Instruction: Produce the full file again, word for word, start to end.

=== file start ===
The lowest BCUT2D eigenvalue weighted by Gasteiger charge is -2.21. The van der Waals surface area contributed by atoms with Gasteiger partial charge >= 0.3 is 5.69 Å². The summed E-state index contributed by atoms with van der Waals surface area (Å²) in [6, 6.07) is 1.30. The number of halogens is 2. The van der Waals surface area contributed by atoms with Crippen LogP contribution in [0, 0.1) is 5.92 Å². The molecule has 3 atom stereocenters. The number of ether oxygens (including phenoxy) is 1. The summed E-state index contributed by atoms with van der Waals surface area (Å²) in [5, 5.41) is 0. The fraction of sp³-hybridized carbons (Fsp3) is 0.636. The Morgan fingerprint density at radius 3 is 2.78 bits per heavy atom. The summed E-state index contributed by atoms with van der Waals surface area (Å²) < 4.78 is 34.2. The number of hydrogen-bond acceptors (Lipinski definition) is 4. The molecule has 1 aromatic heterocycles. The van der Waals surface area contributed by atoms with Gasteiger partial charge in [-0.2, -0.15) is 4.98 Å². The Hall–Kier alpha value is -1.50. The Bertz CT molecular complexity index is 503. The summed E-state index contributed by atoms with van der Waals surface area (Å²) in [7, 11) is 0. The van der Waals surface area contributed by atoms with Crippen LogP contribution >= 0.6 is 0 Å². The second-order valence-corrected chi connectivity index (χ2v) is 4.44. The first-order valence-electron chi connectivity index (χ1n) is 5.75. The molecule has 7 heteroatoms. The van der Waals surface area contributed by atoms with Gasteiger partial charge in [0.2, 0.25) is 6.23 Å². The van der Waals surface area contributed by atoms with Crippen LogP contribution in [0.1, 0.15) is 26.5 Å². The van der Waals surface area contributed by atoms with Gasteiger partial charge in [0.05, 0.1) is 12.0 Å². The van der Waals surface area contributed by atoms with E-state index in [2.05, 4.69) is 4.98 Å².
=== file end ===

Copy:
The lowest BCUT2D eigenvalue weighted by Gasteiger charge is -2.21. The van der Waals surface area contributed by atoms with Gasteiger partial charge >= 0.3 is 5.69 Å². The summed E-state index contributed by atoms with van der Waals surface area (Å²) in [6, 6.07) is 1.30. The number of halogens is 2. The van der Waals surface area contributed by atoms with Crippen LogP contribution in [0, 0.1) is 5.92 Å². The molecule has 3 atom stereocenters. The number of ether oxygens (including phenoxy) is 1. The summed E-state index contributed by atoms with van der Waals surface area (Å²) in [5, 5.41) is 0. The fraction of sp³-hybridized carbons (Fsp3) is 0.636. The Morgan fingerprint density at radius 3 is 2.78 bits per heavy atom. The summed E-state index contributed by atoms with van der Waals surface area (Å²) < 4.78 is 34.2. The number of hydrogen-bond acceptors (Lipinski definition) is 4. The molecule has 1 aromatic heterocycles. The van der Waals surface area contributed by atoms with Gasteiger partial charge in [-0.2, -0.15) is 4.98 Å². The Hall–Kier alpha value is -1.50. The Bertz CT molecular complexity index is 503. The summed E-state index contributed by atoms with van der Waals surface area (Å²) in [7, 11) is 0. The van der Waals surface area contributed by atoms with Crippen LogP contribution >= 0.6 is 0 Å². The second-order valence-corrected chi connectivity index (χ2v) is 4.44. The first-order valence-electron chi connectivity index (χ1n) is 5.75. The molecule has 7 heteroatoms. The van der Waals surface area contributed by atoms with Gasteiger partial charge in [0.2, 0.25) is 6.23 Å². The van der Waals surface area contributed by atoms with Crippen LogP contribution in [0.1, 0.15) is 26.5 Å². The van der Waals surface area contributed by atoms with Gasteiger partial charge in [0.05, 0.1) is 12.0 Å². The van der Waals surface area contributed by atoms with E-state index in [2.05, 4.69) is 4.98 Å².